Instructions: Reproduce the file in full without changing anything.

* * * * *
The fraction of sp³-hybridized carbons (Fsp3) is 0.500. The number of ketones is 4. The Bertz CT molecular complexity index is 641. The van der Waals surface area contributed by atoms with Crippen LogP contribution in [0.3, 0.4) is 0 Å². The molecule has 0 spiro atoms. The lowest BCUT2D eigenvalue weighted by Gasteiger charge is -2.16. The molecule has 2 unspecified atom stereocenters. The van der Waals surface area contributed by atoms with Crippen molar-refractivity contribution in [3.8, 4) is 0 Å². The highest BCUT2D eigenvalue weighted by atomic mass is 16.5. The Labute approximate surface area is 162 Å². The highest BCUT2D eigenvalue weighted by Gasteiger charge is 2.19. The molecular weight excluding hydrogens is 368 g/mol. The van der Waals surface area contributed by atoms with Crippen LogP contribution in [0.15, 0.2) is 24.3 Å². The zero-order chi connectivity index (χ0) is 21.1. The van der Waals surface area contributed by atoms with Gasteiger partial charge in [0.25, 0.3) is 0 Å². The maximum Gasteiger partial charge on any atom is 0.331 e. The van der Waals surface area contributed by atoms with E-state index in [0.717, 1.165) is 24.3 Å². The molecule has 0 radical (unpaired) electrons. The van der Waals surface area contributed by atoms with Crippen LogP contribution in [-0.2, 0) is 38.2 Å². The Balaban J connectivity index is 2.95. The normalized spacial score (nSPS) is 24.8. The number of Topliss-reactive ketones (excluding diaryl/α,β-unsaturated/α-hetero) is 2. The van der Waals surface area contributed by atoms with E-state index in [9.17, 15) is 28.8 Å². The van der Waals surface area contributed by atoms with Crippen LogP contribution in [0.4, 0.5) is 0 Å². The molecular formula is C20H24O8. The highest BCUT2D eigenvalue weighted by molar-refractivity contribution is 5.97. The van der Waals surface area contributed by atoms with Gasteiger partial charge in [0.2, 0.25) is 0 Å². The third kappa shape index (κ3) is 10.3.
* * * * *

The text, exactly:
The fraction of sp³-hybridized carbons (Fsp3) is 0.500. The number of ketones is 4. The Bertz CT molecular complexity index is 641. The van der Waals surface area contributed by atoms with Crippen LogP contribution in [0.3, 0.4) is 0 Å². The molecule has 0 spiro atoms. The lowest BCUT2D eigenvalue weighted by Gasteiger charge is -2.16. The molecule has 2 unspecified atom stereocenters. The van der Waals surface area contributed by atoms with Crippen molar-refractivity contribution in [3.8, 4) is 0 Å². The highest BCUT2D eigenvalue weighted by atomic mass is 16.5. The Labute approximate surface area is 162 Å². The highest BCUT2D eigenvalue weighted by Gasteiger charge is 2.19. The molecular weight excluding hydrogens is 368 g/mol. The van der Waals surface area contributed by atoms with Crippen LogP contribution in [0.15, 0.2) is 24.3 Å². The zero-order chi connectivity index (χ0) is 21.1. The van der Waals surface area contributed by atoms with Gasteiger partial charge in [0.25, 0.3) is 0 Å². The maximum Gasteiger partial charge on any atom is 0.331 e. The van der Waals surface area contributed by atoms with E-state index in [0.717, 1.165) is 24.3 Å². The molecule has 0 radical (unpaired) electrons. The van der Waals surface area contributed by atoms with Crippen LogP contribution in [-0.2, 0) is 38.2 Å². The Balaban J connectivity index is 2.95. The normalized spacial score (nSPS) is 24.8. The number of Topliss-reactive ketones (excluding diaryl/α,β-unsaturated/α-hetero) is 2. The van der Waals surface area contributed by atoms with E-state index in [9.17, 15) is 28.8 Å². The van der Waals surface area contributed by atoms with Crippen LogP contribution in [0.4, 0.5) is 0 Å². The molecular formula is C20H24O8. The highest BCUT2D eigenvalue weighted by molar-refractivity contribution is 5.97. The van der Waals surface area contributed by atoms with Gasteiger partial charge in [0.2, 0.25) is 0 Å². The third kappa shape index (κ3) is 10.3.